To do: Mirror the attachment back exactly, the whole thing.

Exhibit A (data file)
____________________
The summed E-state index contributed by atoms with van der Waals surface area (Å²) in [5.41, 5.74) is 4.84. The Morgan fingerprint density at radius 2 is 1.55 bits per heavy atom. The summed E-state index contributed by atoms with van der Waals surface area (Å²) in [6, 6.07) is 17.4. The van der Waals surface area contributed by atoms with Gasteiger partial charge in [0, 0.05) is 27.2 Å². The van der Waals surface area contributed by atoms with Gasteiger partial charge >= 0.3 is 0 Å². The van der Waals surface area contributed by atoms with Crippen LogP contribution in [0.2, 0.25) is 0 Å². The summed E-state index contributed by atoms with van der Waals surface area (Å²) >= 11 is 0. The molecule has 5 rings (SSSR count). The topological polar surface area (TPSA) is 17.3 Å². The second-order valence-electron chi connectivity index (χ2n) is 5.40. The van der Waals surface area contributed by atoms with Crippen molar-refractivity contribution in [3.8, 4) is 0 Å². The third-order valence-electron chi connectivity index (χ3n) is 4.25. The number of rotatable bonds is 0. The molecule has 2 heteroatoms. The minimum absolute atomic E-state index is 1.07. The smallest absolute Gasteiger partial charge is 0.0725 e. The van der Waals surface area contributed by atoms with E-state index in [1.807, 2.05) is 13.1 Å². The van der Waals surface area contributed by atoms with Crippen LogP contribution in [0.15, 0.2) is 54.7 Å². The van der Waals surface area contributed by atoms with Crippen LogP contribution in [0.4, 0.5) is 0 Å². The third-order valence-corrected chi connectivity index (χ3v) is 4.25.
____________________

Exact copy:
The summed E-state index contributed by atoms with van der Waals surface area (Å²) in [5.41, 5.74) is 4.84. The Morgan fingerprint density at radius 2 is 1.55 bits per heavy atom. The summed E-state index contributed by atoms with van der Waals surface area (Å²) in [6, 6.07) is 17.4. The van der Waals surface area contributed by atoms with Gasteiger partial charge in [0, 0.05) is 27.2 Å². The van der Waals surface area contributed by atoms with Gasteiger partial charge >= 0.3 is 0 Å². The van der Waals surface area contributed by atoms with Crippen LogP contribution in [0.2, 0.25) is 0 Å². The summed E-state index contributed by atoms with van der Waals surface area (Å²) >= 11 is 0. The molecule has 5 rings (SSSR count). The topological polar surface area (TPSA) is 17.3 Å². The second-order valence-electron chi connectivity index (χ2n) is 5.40. The van der Waals surface area contributed by atoms with Crippen molar-refractivity contribution in [3.8, 4) is 0 Å². The third-order valence-electron chi connectivity index (χ3n) is 4.25. The number of rotatable bonds is 0. The molecule has 2 heteroatoms. The minimum absolute atomic E-state index is 1.07. The smallest absolute Gasteiger partial charge is 0.0725 e. The van der Waals surface area contributed by atoms with E-state index in [1.807, 2.05) is 13.1 Å². The van der Waals surface area contributed by atoms with Crippen LogP contribution in [0.15, 0.2) is 54.7 Å². The van der Waals surface area contributed by atoms with Crippen LogP contribution in [0.4, 0.5) is 0 Å². The third-order valence-corrected chi connectivity index (χ3v) is 4.25.